A well-known walk that relentlessly climbs through pine woods, thinning out as you reach the massive Fyrish Monument, shaped to represent the gates on the old city wall of the Indian city of Negapatam during the late 18th C. There are wonderful views of the Cromarty Firth area.
Duration: 3 hours.
Duration: 3 hours.
Transport/Parking: Nearest bus service and rail station in Alness. Possibly as much as 8 km round trip to walk start/end point. There is a free car-park at the start/end of the walk.
Length: 6.310 km / 3.94 mi
Height Gain: 291 meter.
Height Loss: 291 meter.
Max Height: 447 meter.
Min Height: 181 meter.
Surface: Moderate. Well maintained forest roads and paths. May be rough and muddy in places.
Child Friendly: Yes, if children are used to walks of this distance and overall ascent.
Dog Friendly: Yes.
Refreshments: Options in Alness, Evanton and Invergordon.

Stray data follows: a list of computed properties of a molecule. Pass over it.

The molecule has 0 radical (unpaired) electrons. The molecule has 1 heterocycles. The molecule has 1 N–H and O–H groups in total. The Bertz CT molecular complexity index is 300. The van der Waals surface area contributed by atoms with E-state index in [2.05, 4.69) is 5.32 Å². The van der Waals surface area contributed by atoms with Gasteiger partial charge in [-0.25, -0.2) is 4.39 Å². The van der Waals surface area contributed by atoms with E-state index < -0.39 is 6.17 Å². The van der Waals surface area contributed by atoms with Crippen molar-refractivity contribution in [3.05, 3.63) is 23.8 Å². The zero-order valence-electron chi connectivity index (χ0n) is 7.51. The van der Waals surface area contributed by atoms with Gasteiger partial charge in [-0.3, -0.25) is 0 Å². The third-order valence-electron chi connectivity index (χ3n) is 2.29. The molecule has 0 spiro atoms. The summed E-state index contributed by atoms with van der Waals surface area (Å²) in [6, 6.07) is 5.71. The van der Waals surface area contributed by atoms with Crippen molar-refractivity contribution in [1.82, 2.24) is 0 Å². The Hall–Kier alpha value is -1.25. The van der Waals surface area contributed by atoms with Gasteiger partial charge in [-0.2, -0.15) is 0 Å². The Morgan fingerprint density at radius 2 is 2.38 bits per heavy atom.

This is a justifiably popular walk in the Easter Ross area. A fairly straightforward, but relentless, climb through pine forest is rewarded by increasingly splendid views of the Cromarty Firth, Black Isle, and Sutors of Cromarty as you approach the summit area. On a good day you can also see hilltops on the southern side of the Moray Firth. The last section of the climb provides a stunning finale, as the stirring and evocative Fyrish Monument gradually comes into view. It is a huge stone structure with three central arches and four flanking towers. It was commissioned in 1783 by the local landowner, Sir Hector Munro. As commander of the British Army in India his forces had defeated the Dutch at the Battle of Negapatam. On his return to Scotland, the sweeping changes in land use involving the forced removal of local people from their homesteads, known as the “Highland Clearances”, were underway. Displaced people were starving and homeless. In order to obtain food and shelter, various “job creation” schemes were devised on the principle that only the “deserving” poor should be helped. A willingness to work in return for assistance was deemed necessary in order to maintain the moral standards of the day and discourage “laziness”. The construction of the Fyrish Monument was one of the tasks devised to this end. This rich man’s “folly” is intended to represent the gates of the city wall at Negapatam and, despite any reservations we might have, nowadays, about the means and motive for the construction, there is no doubt that it is a hugely impressive and unforgettable sight. During the ascent, we pass a pretty little loch, perfect for a picnic on a fine day. On the summit of Fyrish Hill, just beyond the Monument, there is a fine view of the landscape and hills to the north. To the north-west, the mountainous mass of Ben Wyvis (1046 m) dominates. Directly ahead of you, above the patchwork of fields in the valley below is Cnoc Ceislein (523 m).